Workers at the world's largest privately-owned copper mine in Chile have cut their salary demands as a strike enters its tenth day.
Workers say they are committed to winning their strike action
Staff downed tools last week at the Escondida mine, which is majority-owned by mining giant BHP Billiton.
The Chilean government has hinted for the first time that it may intervene in the dispute.
Workers have threatened to walk away from talks if bosses do not improve on an existing 3% pay increase offer.
Union officials had demanded a 13% pay rise and a bonus of 16m pesos ($29,400; £15,500).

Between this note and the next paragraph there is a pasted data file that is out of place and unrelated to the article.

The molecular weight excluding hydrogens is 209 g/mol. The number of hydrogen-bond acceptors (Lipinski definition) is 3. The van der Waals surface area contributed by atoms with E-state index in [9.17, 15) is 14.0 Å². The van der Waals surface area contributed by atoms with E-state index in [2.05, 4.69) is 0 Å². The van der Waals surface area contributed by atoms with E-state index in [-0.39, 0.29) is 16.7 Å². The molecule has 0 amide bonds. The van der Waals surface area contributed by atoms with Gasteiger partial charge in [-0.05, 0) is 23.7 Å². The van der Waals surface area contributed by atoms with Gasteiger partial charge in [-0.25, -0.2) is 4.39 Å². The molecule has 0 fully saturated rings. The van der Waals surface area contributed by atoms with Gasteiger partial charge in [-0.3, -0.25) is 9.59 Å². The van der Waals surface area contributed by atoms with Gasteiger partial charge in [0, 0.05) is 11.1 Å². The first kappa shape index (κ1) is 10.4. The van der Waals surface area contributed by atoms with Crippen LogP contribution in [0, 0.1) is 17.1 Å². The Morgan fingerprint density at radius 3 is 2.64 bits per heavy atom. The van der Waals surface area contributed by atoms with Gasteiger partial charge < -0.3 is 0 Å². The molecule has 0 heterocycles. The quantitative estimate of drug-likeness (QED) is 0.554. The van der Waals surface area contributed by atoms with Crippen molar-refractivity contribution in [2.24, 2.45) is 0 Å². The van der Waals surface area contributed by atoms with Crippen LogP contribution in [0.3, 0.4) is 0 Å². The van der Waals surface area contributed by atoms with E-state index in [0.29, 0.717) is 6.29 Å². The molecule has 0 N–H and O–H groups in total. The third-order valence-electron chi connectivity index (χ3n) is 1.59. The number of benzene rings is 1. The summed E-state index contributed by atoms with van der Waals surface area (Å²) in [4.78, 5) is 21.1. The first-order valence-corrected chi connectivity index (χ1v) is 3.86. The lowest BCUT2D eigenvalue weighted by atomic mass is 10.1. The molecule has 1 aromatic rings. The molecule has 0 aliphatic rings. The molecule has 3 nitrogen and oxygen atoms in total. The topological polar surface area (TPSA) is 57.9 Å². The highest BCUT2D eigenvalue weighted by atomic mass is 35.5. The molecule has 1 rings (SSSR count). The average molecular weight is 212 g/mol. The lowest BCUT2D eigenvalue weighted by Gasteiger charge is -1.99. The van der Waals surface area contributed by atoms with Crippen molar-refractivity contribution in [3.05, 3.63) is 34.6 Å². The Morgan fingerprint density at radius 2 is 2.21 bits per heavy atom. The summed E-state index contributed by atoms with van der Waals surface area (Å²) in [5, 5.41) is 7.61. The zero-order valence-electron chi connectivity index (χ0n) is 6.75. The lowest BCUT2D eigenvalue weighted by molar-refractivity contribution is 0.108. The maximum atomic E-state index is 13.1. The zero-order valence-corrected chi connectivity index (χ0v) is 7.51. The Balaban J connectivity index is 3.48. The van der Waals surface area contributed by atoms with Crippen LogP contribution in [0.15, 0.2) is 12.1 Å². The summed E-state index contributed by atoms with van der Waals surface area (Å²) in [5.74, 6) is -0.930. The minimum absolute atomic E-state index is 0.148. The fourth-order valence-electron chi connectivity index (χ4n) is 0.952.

But they have since halved their bonus demand and said they would accept a 10% salary hike.
Workers argue that a recent surge in global copper prices means that their pay demands can easily be afforded.
But BHP Billiton insists that the price trend is temporary and is unrelated to the mine or workers productivity.
Chilean president Michelle Bachelet said there was "negotiation under way".
"It's an issue between private parties, but undoubtedly the government, if there is room to help it reach fruition, will do it," she said.
BHP Billiton has declared "force majeure", giving it legal protection and letting it miss contracted agreements, such as delivery of copper concentrate as a result of the slump in production.
The Escondida mine, north of the capital Santiago, produces about 8% of the world's copper, and daily production has dropped by almost two-thirds because of the strike.
BHP Billiton owns 57.5% of the Escondida mine, with rival Rio Tinto holding 30%.